Crypto Hype – Dogecoin and Chia

Crypto Hype – Dogecoin and Chia

Record increase of 15,000 percent this year alone and celebrity advocates make the currency, intended as a joke, hype 2021. Dogecoin is viewed differently. Some foresee a rosy future for it, while others advise against investing.

CryptocurrenciesA price increase of around 15,000 percent since the beginning of the year – that is extraordinary even for the booming cryptocurrency market. Anyone who had put $1,000 (829.26 euros) into Dogecoins at the beginning of January would have multiplied the money – at least on paper – to more than $150,000 after the recent record prices. Can such a price explosion go well in the long run? What’s behind the hype?

Good joke

The breathtaking rally is all the more astonishing given that the digital currency, which has been around since 2013, is supposed to be a joke. But driven by celebrities like Tesla CEO Elon Musk, rap mogul Snoop Dogg or tech billionaire Mark Cuban, Dogecoins became one of the hottest speculation objects on the financial market. You can even gamble with Dogecoin in some cryptocurrency casinos, click here to read more.

Now the hype is heading for a new peak: On Sunday night, Musk will be hosting the U.S. comedy show Saturday Night Live (SNL). The star entrepreneur has let slip that he might use the big stage for further Dogecoin promotion. This has been sending the crypto market into a tizzy all week.

For months, Musk has been firing up the Dogecoin exchange rate with benevolent tweets. Supporters of the currency love him for it. The Tesla CEO is apparently well aware of his role – he already promoted his appearance at SNL on Twitter as “The Dogefather” in reference to the legendary mafia film “The Godfather” (“The Godfather”). The Japanese Shiba dog became the symbol for the currency.

Musk as a supporter

Influential backers like Musk have helped Dogecoins rise rapidly. For years, hardly anyone outside the crypto scene knew about the digital currency. Now it has reached a market capitalization of around $80 billion, almost equal to the stock market value of General Motors, the largest U.S. automaker.

Thanks to its recent surge, which pushed its price to a record high of more than 70 U.S. cents on Friday, Dogecoin was most recently the fourth-largest cryptocurrency by market value. Yet the whole thing was not serious at first. Jackson Palmer and Billy Markus, who started the project around seven years ago, turned a dog meme popular on the Internet into a cyber currency for fun.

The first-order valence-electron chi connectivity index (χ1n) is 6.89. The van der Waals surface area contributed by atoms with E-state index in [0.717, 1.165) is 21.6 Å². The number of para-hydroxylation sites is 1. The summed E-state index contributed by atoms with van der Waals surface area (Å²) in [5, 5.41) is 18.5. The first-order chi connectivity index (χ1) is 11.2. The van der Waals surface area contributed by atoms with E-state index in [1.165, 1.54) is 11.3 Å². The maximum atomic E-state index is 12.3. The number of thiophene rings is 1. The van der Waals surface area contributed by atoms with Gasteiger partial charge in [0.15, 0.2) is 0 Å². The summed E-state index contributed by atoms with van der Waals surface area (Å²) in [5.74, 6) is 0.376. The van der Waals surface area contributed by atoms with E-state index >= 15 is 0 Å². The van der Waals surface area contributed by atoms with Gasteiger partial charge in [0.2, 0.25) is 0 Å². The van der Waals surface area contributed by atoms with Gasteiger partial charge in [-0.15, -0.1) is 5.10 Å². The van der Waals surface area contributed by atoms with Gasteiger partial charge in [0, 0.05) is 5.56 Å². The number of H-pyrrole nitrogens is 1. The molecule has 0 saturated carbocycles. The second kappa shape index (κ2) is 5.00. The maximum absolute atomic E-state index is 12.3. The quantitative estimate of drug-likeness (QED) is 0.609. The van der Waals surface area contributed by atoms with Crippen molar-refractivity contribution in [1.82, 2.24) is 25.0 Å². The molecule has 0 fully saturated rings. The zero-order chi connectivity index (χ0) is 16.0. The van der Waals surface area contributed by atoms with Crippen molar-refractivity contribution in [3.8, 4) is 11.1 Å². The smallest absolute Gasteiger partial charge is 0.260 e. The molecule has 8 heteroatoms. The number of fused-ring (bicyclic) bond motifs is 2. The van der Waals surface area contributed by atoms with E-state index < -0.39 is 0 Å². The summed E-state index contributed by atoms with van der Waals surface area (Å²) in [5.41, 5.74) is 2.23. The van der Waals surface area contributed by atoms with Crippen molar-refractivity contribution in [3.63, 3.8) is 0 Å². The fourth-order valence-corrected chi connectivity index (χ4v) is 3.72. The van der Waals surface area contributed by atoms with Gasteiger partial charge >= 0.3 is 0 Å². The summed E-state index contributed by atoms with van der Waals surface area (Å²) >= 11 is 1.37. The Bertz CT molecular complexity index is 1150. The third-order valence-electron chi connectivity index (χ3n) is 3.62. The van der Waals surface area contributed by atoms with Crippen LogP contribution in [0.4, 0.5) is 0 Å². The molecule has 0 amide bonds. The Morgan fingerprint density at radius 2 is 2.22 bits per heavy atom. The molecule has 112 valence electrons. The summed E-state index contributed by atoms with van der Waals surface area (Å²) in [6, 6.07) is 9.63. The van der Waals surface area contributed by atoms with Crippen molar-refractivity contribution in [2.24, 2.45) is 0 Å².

Meanwhile, however, the U.S. financial market is in a new era, with low-cost brokers like Robinhood bringing in masses of younger investors via easy-to-use apps. Some of them organize themselves into online forums and bid up stocks or currencies in the style of flash mobs – a well-known example of which was the price rally of the stumbling video game retailer Gamestop.

This market environment – often detached from fundamental data and fueled by billions in Corona crisis aid from the U.S. government and Federal Reserve – is a breeding ground for speculative exuberance. Accordingly, there are many warnings of excesses. Experts urgently advise not to put money into Dogecoins or the like, the total loss of which would not be bearable.

Skeptical observers

Critics see tendencies of pyramid schemes in Dogecoins or newer alternatives like Safemoon, read more. Even outspoken crypto advocates like major investor and bitcoin billionaire Mike Novogratz are skeptical. “I think it’s dangerous because if enthusiasm wanes, it could go steeply downhill,” he told U.S. broadcaster CNBC this week. Quite a few experts warn of a bubble.

But there are also other voices. The tech billionaire and owner of the Dallas Mavericks basketball team, Mark Cuban, for example, believes that Dogecoins definitely have potential in the long term. Unlike Bitcoins, which are used more as a store of wealth than for payments due to their limited volume, Dogecoins are suitable as a means of transaction, he says. That’s why Cuban wants to open up the Mavericks’ fan store and ticket sales to payments with Dogecoins, for example.